Staff Spotlight with Charlotte Haines
Charlotte Haines recruits personnel to support SafeLane’s international projects, and helps people around the world find rewarding roles.
Staff Spotlight with Charlotte Haines.
This week’s Staff Spotlight features Charlotte Haines, Manpower Executive. Charlotte recruits personnel to support SafeLane’s international projects and helps people around the world find rewarding roles in humanitarian and commercial sectors.
How long have you been at SafeLane and what did you do before working here?
I will have been here 2 years in May. And before that I worked as an Account Manager for a recruitment company based in Cheltenham.
This was my first job after completing my English Language degree. I was primarily working to place suitable candidates across all levels across the IT, financial services, and retail sectors.
I enjoyed talking to people and trying to support them find their next role.
What interested you about a job at SafeLane?
SafeLane Global, especially on the international side, has such an unusual focus. Explosive threat mitigation is definitely not your average job! I wanted to move to work in a sector where I could help make a difference.
I know that the roles I’m placing and the projects I am working to support are making a difference to people’s lives by creating safer spaces.
I love this fact; it keeps me super motivated even through the tougher, busier periods.
Having the opportunity to recruit for different international roles is also really interesting. It’s exciting to speak to support different people around the world and hear about the amazing work they’ve done.
What’s the biggest challenge of your role?
Managing the recruitment for multiple projects worldwide at the same time, it definitely requires excellent time management skills – especially when factoring in time zone differences.
As SafeLane works in a rather unusual sector, there has been a lot to learn. When I first started, I had no military background whatsoever. I had to learn the military lingo quite fast! I’ve also needed to learn the specific experience and military qualifications needed for humanitarian and commercial projects.
The learning process is always ongoing. Every day we’re faced with new challenges that may require personnel with different expertise. The team needs to be – and is – adaptable. This means we are all continually building our skills and increasing our network.
What is your favourite part of your job?
Definitely speaking to different personnel from all over the world. Getting the chance to visit international projects is also a real bonus.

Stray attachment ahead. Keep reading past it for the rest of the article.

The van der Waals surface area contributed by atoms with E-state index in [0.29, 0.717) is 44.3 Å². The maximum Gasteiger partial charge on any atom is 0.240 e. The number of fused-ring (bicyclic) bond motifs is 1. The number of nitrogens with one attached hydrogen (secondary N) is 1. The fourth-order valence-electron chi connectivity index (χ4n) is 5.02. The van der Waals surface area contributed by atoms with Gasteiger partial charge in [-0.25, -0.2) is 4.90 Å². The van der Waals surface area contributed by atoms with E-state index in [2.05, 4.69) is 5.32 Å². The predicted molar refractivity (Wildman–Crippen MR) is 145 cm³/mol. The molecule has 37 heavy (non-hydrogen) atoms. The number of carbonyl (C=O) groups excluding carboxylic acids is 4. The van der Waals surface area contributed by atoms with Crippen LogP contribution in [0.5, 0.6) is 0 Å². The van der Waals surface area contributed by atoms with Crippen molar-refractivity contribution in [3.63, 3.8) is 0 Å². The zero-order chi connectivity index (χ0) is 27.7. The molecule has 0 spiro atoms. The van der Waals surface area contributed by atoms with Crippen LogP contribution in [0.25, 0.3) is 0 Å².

Building rapport internationally can have its challenges, but I love supporting people to find a role they care about.
It’s also exciting to understand the aims of the projects we’re recruiting for so we can ensure we’re building bespoke teams that will help our clients achieve their goals.
What projects have you visited – and how did this opportunity help your role?
I’ve visited Kuwait. Meeting the guys I helped recruit was great.
It’s very different learning about a role from a distance; going out there and having a go with the equipment and seeing operations for myself really helped me understand what a day in the field is actually like.
Visiting operations also improved my understanding of the roles I place every day.
I was able to use the Sensys equipment that helps us detect unexploded ordnance (UXO) on the Al Mutlaa project. The explosive ordnance disposal experts on the project helped me push the geophysical data collection cart. The data helps detect UXO. It was incredibly useful to get some hands-on experience with the equipment used to detect the threat.
For people looking to be placed on our international projects, what advice would you give them?
Well, I’ve written a couple of articles for LinkedIn that are packed full of useful advice.
One is for personnel leaving the forces. I wanted to write something to help veterans understand how they can use the experience gained through their training in the forces and what they can expect from a job with SafeLane.
The other article is all about writing a standout CV. It’s got hints and tips for all the things we look for. I’d definitely recommend anyone looking to apply for any international role for SafeLane gives this a read.
What’s the most interesting thing you’ve learned from working at SafeLane?
Learning the military lingo and understanding role requirements have been interesting highlights.
My favourite thing though is how I’ve developed my communication skills. I speak to people all around the world. This has developed my understanding of different cultures and the needs of the teams on different projects.
Charlotte is an excellent communicator whose people skills enable her to find the perfect candidates for our project roles. Charlotte helps build teams that deliver successful outcomes for our clients, and supports people joining the SafeLane team.